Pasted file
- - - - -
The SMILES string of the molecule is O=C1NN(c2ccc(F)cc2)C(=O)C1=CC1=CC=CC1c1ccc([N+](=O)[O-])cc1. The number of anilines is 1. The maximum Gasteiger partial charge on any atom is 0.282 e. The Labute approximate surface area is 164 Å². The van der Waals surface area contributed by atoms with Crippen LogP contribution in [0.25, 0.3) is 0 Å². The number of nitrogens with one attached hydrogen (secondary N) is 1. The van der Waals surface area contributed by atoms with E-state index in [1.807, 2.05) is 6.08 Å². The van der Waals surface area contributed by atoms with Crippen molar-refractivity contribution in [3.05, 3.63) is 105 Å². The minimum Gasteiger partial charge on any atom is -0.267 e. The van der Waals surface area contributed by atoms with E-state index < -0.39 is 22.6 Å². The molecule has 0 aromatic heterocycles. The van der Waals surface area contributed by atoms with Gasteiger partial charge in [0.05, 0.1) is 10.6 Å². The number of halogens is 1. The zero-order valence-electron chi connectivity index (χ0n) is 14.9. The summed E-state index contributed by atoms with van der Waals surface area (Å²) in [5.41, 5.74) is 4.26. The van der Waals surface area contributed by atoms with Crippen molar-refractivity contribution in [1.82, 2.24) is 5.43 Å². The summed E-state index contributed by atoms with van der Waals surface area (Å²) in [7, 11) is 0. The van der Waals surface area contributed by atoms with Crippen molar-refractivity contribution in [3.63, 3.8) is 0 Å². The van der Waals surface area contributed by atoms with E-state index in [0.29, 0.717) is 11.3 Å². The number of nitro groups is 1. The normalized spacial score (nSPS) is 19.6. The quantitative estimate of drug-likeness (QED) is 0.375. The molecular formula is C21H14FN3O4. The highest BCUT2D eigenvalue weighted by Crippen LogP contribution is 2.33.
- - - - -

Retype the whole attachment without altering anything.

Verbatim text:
The SMILES string of the molecule is O=C1NN(c2ccc(F)cc2)C(=O)C1=CC1=CC=CC1c1ccc([N+](=O)[O-])cc1. The number of anilines is 1. The maximum Gasteiger partial charge on any atom is 0.282 e. The Labute approximate surface area is 164 Å². The van der Waals surface area contributed by atoms with Crippen LogP contribution in [0.25, 0.3) is 0 Å². The number of nitrogens with one attached hydrogen (secondary N) is 1. The van der Waals surface area contributed by atoms with E-state index in [1.807, 2.05) is 6.08 Å². The van der Waals surface area contributed by atoms with Crippen molar-refractivity contribution in [3.05, 3.63) is 105 Å². The minimum Gasteiger partial charge on any atom is -0.267 e. The van der Waals surface area contributed by atoms with E-state index < -0.39 is 22.6 Å². The molecule has 0 aromatic heterocycles. The van der Waals surface area contributed by atoms with Gasteiger partial charge in [0.05, 0.1) is 10.6 Å². The number of halogens is 1. The zero-order valence-electron chi connectivity index (χ0n) is 14.9. The summed E-state index contributed by atoms with van der Waals surface area (Å²) in [5.41, 5.74) is 4.26. The van der Waals surface area contributed by atoms with Crippen molar-refractivity contribution in [1.82, 2.24) is 5.43 Å². The summed E-state index contributed by atoms with van der Waals surface area (Å²) in [7, 11) is 0. The van der Waals surface area contributed by atoms with Crippen molar-refractivity contribution in [3.63, 3.8) is 0 Å². The van der Waals surface area contributed by atoms with E-state index in [0.29, 0.717) is 11.3 Å². The number of nitro groups is 1. The normalized spacial score (nSPS) is 19.6. The quantitative estimate of drug-likeness (QED) is 0.375. The molecular formula is C21H14FN3O4. The highest BCUT2D eigenvalue weighted by Crippen LogP contribution is 2.33.